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Opinion of An Australian

The only reason China hasn’t destroyed Australia yet.

Shocking statistics: How much of Australia does China own? From land to airports, China’s controlling interest in Australian resources is on the rise.

There is a famous anecdote attributed to everyone from Woodrow Wilson to Winston Churchill but which is really just a dirty old joke.

A rich man asks a beautiful woman if she would sleep with him for a million dollars. After a pause, she agrees. He then asks her if she’d sleep with him for two dollars and she slaps him in the face.

“What do you think I am?” she asks, outraged.
“We’ve already established what you are madam,” the man replies. “Now
we’re just haggling over the price.”

This tells you all you need to know about international diplomacy and trade relations. Ultimately all nation-states are prostitutes. The only question is the price.

And it is the very uncomfortable truth that is descending on Australia as they try to figure out how to respond to China’s insult to their military and, through them, all Australians.

The first thing to accept is that no nation is pure. Even Nelson Mandela and Mahatma Gandhi had dark shadows in their lives and so how can any country composed of millions of souls ever hope to be holier than thou.

China knows this, which is why it recently started pressing the bruise with its theatrical tut-tutting about Australia’s human rights record. They were not necessarily wrong – there has, for example, be appalling mistreatment of and discrimination against Indigenous Australians.

Regimes ranging from the Soviet Union to Islamic fundamentalists in the Middle East bat away criticisms by pointing to past colonial injustices or the latest US military disaster. The general message is basically: “We are no worse than you and even if we are, it’s justified because you started it.”

It is this kind of thinking that seems to be behind the meme depicting an Australian soldier slitting the throat of an Afghan child. The message is: “How dare you call for an inquiry into our handling of the coronavirus outbreak when your troops killed civilians in the Middle East.”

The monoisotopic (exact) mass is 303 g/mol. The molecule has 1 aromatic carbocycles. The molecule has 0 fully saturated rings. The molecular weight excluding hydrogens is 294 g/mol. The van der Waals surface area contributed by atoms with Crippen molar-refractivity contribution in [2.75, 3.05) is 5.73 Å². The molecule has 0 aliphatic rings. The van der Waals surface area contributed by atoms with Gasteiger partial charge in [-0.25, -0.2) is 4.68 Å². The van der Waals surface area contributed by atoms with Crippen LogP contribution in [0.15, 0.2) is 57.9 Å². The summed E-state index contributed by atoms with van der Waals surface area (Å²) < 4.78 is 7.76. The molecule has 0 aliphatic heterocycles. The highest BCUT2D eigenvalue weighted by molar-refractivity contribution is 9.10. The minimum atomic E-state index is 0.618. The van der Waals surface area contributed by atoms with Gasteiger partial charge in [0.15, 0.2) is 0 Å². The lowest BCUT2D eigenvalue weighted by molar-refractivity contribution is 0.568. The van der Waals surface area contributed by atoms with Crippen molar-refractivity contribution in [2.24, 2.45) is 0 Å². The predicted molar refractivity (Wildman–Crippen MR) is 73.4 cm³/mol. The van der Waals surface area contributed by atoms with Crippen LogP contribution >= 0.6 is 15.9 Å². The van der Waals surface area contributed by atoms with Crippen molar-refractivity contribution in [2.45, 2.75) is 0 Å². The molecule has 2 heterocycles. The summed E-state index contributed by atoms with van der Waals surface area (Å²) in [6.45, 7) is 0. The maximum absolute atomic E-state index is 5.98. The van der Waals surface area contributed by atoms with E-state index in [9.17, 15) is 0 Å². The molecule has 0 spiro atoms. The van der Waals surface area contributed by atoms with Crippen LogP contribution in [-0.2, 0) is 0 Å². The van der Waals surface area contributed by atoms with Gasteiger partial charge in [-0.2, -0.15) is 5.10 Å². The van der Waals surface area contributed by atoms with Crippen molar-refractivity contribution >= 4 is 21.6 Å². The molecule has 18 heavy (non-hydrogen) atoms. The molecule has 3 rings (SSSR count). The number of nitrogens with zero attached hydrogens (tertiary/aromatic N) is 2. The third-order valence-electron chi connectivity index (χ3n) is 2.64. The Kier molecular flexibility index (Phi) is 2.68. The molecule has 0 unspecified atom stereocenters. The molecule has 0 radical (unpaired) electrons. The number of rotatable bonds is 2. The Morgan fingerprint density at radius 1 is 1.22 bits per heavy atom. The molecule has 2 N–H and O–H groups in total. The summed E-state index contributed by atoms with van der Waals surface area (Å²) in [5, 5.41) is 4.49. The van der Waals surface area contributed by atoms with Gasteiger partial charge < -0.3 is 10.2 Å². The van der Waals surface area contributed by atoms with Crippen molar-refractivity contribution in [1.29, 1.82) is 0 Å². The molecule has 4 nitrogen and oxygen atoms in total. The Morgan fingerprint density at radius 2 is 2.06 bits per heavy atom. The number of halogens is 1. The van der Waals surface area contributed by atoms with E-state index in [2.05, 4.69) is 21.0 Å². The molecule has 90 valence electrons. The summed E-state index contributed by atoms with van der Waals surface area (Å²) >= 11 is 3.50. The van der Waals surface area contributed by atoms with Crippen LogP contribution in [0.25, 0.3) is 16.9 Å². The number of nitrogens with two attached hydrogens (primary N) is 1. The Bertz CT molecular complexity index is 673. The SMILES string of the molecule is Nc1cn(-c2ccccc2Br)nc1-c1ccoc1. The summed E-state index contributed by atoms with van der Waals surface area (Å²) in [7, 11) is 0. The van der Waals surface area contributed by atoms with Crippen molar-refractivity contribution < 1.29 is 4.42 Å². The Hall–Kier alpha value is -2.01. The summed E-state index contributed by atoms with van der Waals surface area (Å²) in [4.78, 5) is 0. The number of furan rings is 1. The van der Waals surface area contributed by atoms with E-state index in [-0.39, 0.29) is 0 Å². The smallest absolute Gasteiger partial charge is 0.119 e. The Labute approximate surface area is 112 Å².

China makes too many of the things Australians need.

In trying to find a way out of this rabbit hole both the Australian Government and Opposition have adopted more positions than the Kama Sutra. The Coalition has gone from incandescent rage to calling for calm while Labor is unsure as to which government it should be blaming – Australian or China. (Some free advice: It’s Australian)

And as usual, those on the hard edges of the left and right are entangled in their own hypocrisy. Some of the most fervent condemners of Islam are now loudly decrying the Chinese reeducation of Muslim Uighurs while pearl-clutching activists who spill tears into their chardonnay over Australia’s detention of asylum seekers take the side of a regime who makes our detention practices look like afterschool care.

Once more, as happened with the very coronavirus crisis over which this whole thing started, ideology has completely overtaken sense. There will be a practical and pragmatic resolution to this problem, and as with all practical and pragmatic resolutions, it will leave both sides unsatisfied but alive.

China needs our iron ore, which it is buying from us at record high prices. This is fuelling our borderline miraculous economic recovery from the COVID lockdowns. What it needs less are our food and our wine.

China is playing funny buggers with the stuff it knows hurts our farmers and puts pressure on the government politically. It’s doing something similar to coal, which hurts our workers.

Even so, that doesn’t mean it’s a bad thing. The only reason China doesn’t want to toss Australia around like a mouse is that, just like the rich man and the pretty woman, both are all morally compromised.
No person and no nation are perfect. Australia should not demand a holy China and behave like a hypocrite.